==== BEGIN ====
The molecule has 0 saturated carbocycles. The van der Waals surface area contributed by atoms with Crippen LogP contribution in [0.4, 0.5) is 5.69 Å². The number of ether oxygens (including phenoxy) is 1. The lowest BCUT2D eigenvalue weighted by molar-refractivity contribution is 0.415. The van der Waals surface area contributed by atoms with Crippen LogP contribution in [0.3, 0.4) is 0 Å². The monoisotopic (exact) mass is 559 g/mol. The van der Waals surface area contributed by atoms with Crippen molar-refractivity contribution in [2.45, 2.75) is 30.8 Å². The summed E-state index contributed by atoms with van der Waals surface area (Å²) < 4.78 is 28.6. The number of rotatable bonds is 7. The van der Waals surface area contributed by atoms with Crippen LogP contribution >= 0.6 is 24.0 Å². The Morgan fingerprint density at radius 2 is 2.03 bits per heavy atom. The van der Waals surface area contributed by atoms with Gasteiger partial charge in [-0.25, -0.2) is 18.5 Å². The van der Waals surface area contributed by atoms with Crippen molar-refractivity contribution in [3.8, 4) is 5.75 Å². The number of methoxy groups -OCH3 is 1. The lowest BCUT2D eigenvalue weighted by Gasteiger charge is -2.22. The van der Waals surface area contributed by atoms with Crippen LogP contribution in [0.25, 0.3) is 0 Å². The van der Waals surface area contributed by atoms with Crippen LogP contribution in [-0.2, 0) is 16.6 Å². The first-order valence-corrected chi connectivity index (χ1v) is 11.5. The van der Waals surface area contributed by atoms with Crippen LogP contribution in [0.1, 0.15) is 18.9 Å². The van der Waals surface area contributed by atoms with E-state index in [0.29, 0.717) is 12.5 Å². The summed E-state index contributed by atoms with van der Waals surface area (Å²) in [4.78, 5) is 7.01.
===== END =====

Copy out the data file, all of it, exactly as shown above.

The molecule has 0 saturated carbocycles. The van der Waals surface area contributed by atoms with Crippen LogP contribution in [0.4, 0.5) is 5.69 Å². The number of ether oxygens (including phenoxy) is 1. The lowest BCUT2D eigenvalue weighted by molar-refractivity contribution is 0.415. The van der Waals surface area contributed by atoms with Crippen LogP contribution in [0.3, 0.4) is 0 Å². The monoisotopic (exact) mass is 559 g/mol. The van der Waals surface area contributed by atoms with Crippen molar-refractivity contribution in [2.45, 2.75) is 30.8 Å². The summed E-state index contributed by atoms with van der Waals surface area (Å²) < 4.78 is 28.6. The number of rotatable bonds is 7. The van der Waals surface area contributed by atoms with Crippen LogP contribution >= 0.6 is 24.0 Å². The Morgan fingerprint density at radius 2 is 2.03 bits per heavy atom. The van der Waals surface area contributed by atoms with Gasteiger partial charge in [-0.25, -0.2) is 18.5 Å². The van der Waals surface area contributed by atoms with Crippen molar-refractivity contribution in [3.8, 4) is 5.75 Å². The number of methoxy groups -OCH3 is 1. The lowest BCUT2D eigenvalue weighted by Gasteiger charge is -2.22. The van der Waals surface area contributed by atoms with Crippen LogP contribution in [0.25, 0.3) is 0 Å². The van der Waals surface area contributed by atoms with Crippen LogP contribution in [-0.2, 0) is 16.6 Å². The first-order valence-corrected chi connectivity index (χ1v) is 11.5. The van der Waals surface area contributed by atoms with Crippen LogP contribution in [0.1, 0.15) is 18.9 Å². The van der Waals surface area contributed by atoms with E-state index in [0.29, 0.717) is 12.5 Å². The summed E-state index contributed by atoms with van der Waals surface area (Å²) in [4.78, 5) is 7.01.